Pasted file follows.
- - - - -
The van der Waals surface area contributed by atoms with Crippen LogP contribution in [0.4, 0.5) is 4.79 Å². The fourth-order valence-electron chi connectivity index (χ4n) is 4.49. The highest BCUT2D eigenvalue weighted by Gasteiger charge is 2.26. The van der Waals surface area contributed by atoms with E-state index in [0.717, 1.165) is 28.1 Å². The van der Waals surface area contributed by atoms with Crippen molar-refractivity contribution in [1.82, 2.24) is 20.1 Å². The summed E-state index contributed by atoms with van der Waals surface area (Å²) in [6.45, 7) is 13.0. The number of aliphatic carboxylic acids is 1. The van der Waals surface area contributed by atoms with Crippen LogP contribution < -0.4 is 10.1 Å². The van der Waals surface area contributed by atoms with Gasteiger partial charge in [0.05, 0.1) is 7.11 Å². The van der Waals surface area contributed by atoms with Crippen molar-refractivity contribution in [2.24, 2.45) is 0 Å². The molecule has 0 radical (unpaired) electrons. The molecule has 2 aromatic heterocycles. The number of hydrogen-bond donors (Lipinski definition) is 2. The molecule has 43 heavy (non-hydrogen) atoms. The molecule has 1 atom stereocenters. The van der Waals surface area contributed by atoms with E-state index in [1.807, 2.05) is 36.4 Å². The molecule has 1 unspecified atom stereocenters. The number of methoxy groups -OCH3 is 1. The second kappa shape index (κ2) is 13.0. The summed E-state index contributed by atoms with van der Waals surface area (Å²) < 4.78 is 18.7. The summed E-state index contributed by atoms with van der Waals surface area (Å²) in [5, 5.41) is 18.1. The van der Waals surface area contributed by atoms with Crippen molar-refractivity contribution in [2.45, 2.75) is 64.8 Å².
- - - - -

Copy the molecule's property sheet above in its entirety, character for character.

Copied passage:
The van der Waals surface area contributed by atoms with Crippen LogP contribution in [0.4, 0.5) is 4.79 Å². The fourth-order valence-electron chi connectivity index (χ4n) is 4.49. The highest BCUT2D eigenvalue weighted by Gasteiger charge is 2.26. The van der Waals surface area contributed by atoms with E-state index in [0.717, 1.165) is 28.1 Å². The van der Waals surface area contributed by atoms with Crippen molar-refractivity contribution in [1.82, 2.24) is 20.1 Å². The summed E-state index contributed by atoms with van der Waals surface area (Å²) in [6.45, 7) is 13.0. The number of aliphatic carboxylic acids is 1. The van der Waals surface area contributed by atoms with Crippen LogP contribution < -0.4 is 10.1 Å². The van der Waals surface area contributed by atoms with Gasteiger partial charge in [0.05, 0.1) is 7.11 Å². The van der Waals surface area contributed by atoms with Crippen molar-refractivity contribution in [2.24, 2.45) is 0 Å². The molecule has 0 radical (unpaired) electrons. The molecule has 2 aromatic heterocycles. The number of hydrogen-bond donors (Lipinski definition) is 2. The molecule has 43 heavy (non-hydrogen) atoms. The molecule has 1 atom stereocenters. The van der Waals surface area contributed by atoms with E-state index in [1.807, 2.05) is 36.4 Å². The molecule has 1 unspecified atom stereocenters. The number of methoxy groups -OCH3 is 1. The second kappa shape index (κ2) is 13.0. The summed E-state index contributed by atoms with van der Waals surface area (Å²) < 4.78 is 18.7. The summed E-state index contributed by atoms with van der Waals surface area (Å²) in [5, 5.41) is 18.1. The van der Waals surface area contributed by atoms with Crippen molar-refractivity contribution in [2.45, 2.75) is 64.8 Å².